A 48–year–old woman presented with six weeks of worsening right upper quadrant pain and lower extremity edema. Associated symptoms included nonbloody diarrhea. She also noted one week of dyspnea while lying flat. Her medical history consisted of osteogenesis imperfecta, hepatitis C, and hypertension. Additionally, she had a recent admission three weeks prior for anemia treated with blood transfusion. Her edema at that time was diagnosed as hepatitis C cirrhosis. Tachycardia of 105 bpm was her only abnormal vital sign. She had severe abdominal tenderness worse in the right upper quadrant, 2+ pitting edema of bilateral lower extremities, and dullness to percussion of the right lower lung. CMP revealed a total protein of 4, albumin 0.8, T.bili 0.4, AST 30, ALT 43, and Alk phos 166. She also had WBC 7, Hb 10, INR 1, and prealbumin of 8. There was no proteinuria on urinalysis. Chest X–ray revealed a moderate right pleural effusion. Right upper quadrant ultrasound lacked findings for cirrhosis. CT of the abdomen with contrast revealed mural thickening and mucosal edema from distal ileum to proximal transverse colon. GI consult lead to colonoscopy, which demonstrated moderate to severe colitis of transverse colon, ascending colon, and cecum with friable and edematous mucosa. Biopsy of the ascending colon diagnosed Crohn’s disease.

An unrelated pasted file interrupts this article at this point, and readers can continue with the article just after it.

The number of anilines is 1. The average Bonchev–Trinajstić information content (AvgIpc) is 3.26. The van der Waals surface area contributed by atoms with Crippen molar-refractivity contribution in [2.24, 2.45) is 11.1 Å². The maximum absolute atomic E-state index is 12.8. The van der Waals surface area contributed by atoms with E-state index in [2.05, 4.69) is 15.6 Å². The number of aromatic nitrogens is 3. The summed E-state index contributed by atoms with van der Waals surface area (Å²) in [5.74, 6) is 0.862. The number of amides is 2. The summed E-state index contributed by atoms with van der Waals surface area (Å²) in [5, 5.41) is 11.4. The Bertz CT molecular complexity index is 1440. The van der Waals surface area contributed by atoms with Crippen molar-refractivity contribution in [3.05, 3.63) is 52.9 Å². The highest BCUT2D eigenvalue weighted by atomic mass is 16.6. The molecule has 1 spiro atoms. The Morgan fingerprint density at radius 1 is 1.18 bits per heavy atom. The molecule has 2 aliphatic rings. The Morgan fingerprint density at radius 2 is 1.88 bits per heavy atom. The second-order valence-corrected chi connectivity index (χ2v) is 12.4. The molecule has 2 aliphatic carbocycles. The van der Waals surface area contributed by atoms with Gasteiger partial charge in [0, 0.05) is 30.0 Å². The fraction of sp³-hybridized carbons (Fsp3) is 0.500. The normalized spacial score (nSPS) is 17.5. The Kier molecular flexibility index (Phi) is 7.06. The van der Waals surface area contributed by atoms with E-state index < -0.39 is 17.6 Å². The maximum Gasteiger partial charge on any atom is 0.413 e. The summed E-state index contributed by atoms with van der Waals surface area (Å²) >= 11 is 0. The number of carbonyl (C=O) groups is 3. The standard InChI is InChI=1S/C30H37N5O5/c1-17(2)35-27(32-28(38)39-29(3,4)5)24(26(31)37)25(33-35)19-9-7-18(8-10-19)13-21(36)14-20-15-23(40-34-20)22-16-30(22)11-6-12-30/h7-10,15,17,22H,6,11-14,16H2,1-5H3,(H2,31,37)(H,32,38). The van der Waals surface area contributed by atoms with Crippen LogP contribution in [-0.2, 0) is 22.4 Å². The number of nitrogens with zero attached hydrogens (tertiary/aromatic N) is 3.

Hypoproteinemia and lower extremity edema are common complaints encountered by the hospitalist. Cirrhosis could be suspected in a patient with a history of hepatitis C. However, in the setting of severely low albumin with less impressive liver enzymes, bilirubin and INR, other differentials should be considered. With albumin less than one in the absence of proteinuria or hepatic dysfunction, protein–losing enteropathy moves up on the differential. Protein–losing enteropathy is not a specific disease but a group of disorders with hypoproteinemia and edema that do not involve renal or hepatic systems. Protein loss in the gastrointestinal tract can be due to mucosal ulceration seen with inflammatory bowel disease, altered mucosal permeability as in celiac disease, and lymphatic dysfunction from obstruction or cardiac disease. The work–up is extremely important since only treatment of the underlying disease process will correct the hypoproteinemia.
Patients who are well established in the medical system may ironically fall through the cracks because of a heavy reliance on past diagnoses. It is important for the hospitalist to approach each admission with a critical eye to guide current work–up.